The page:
Man sues Facebook for $500 000

The New York Post reports Mustafa Fteja of the city’s Staten Island borough is suing Facebook for half a million US dollars, after the social networking site cut off “his access to friends and family around the world, as well as to personal memories and photos”.

The 39-year old said he has asked Facebook for months to provide an explanation, but has received no response to date. “You call, they don’t answer the phone. You write, they don’t reply,” he said, adding he had no other option apart from legal action to acquire what his property back.
“I lived in a communist country where people had no rights. This looks the same to me,” the Montenegro native argued.

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Facebook did at one point inform Fteja that he had violated Facebook’s terms of agreement, which usually involves posting objectionable content.

“I know one thing — I didn’t do anything. I didn’t violate anything,” he objects, adding he would not be suing if that was the case.

This case is not the first incident of lawsuits against Facebook. In 2008, the world-famous technology blog TechCrunch sued for US$25-million after attorneys argued that the use of founder Michael Arrington’s image and name in third party advertising was a violation of his statutory and common law publicity rights.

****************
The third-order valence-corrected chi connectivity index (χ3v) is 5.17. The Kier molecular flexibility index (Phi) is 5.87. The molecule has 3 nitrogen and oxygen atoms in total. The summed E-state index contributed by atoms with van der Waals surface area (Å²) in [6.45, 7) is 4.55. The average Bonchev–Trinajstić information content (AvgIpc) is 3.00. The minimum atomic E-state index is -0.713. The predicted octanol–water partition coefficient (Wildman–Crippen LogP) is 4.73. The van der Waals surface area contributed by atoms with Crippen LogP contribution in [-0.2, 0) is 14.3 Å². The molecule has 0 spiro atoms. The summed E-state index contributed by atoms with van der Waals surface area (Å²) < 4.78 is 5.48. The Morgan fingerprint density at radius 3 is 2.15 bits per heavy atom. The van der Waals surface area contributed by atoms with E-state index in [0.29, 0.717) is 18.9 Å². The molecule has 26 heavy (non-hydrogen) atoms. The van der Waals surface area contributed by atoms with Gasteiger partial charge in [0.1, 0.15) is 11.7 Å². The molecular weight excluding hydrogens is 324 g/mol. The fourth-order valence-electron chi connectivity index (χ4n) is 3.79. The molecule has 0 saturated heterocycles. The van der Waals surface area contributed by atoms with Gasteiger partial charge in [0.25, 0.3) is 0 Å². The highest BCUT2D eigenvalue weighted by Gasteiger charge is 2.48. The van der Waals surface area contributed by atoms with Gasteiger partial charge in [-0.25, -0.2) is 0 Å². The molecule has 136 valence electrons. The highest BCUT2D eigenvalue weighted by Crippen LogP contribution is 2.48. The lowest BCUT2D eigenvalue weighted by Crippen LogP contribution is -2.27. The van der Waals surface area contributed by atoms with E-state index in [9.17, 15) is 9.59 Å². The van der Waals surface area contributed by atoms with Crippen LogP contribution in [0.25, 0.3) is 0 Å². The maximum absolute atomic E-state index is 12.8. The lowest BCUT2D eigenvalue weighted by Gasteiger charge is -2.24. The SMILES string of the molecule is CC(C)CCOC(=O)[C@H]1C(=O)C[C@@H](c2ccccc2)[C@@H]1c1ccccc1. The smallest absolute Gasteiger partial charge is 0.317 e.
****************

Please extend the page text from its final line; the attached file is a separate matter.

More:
One year later a New York teenager opted to sue her former classmates, their parents and Facebook for US$3-million, claiming they used the social networking site to bully her.

At first glance, Fteja’s lawsuit seems amusing and opportunistic, but further reflection reveals just how deeply we have come to rely on Facebook as a tool of communication, particularly for people who are living away from their homes and their families.

Fteja is an Albanian living in New York and had 340 Facebook friends when he was cut off.

“I had the Facebook for one purpose — to keep in contact with my family,” Fteja told The Daily News.

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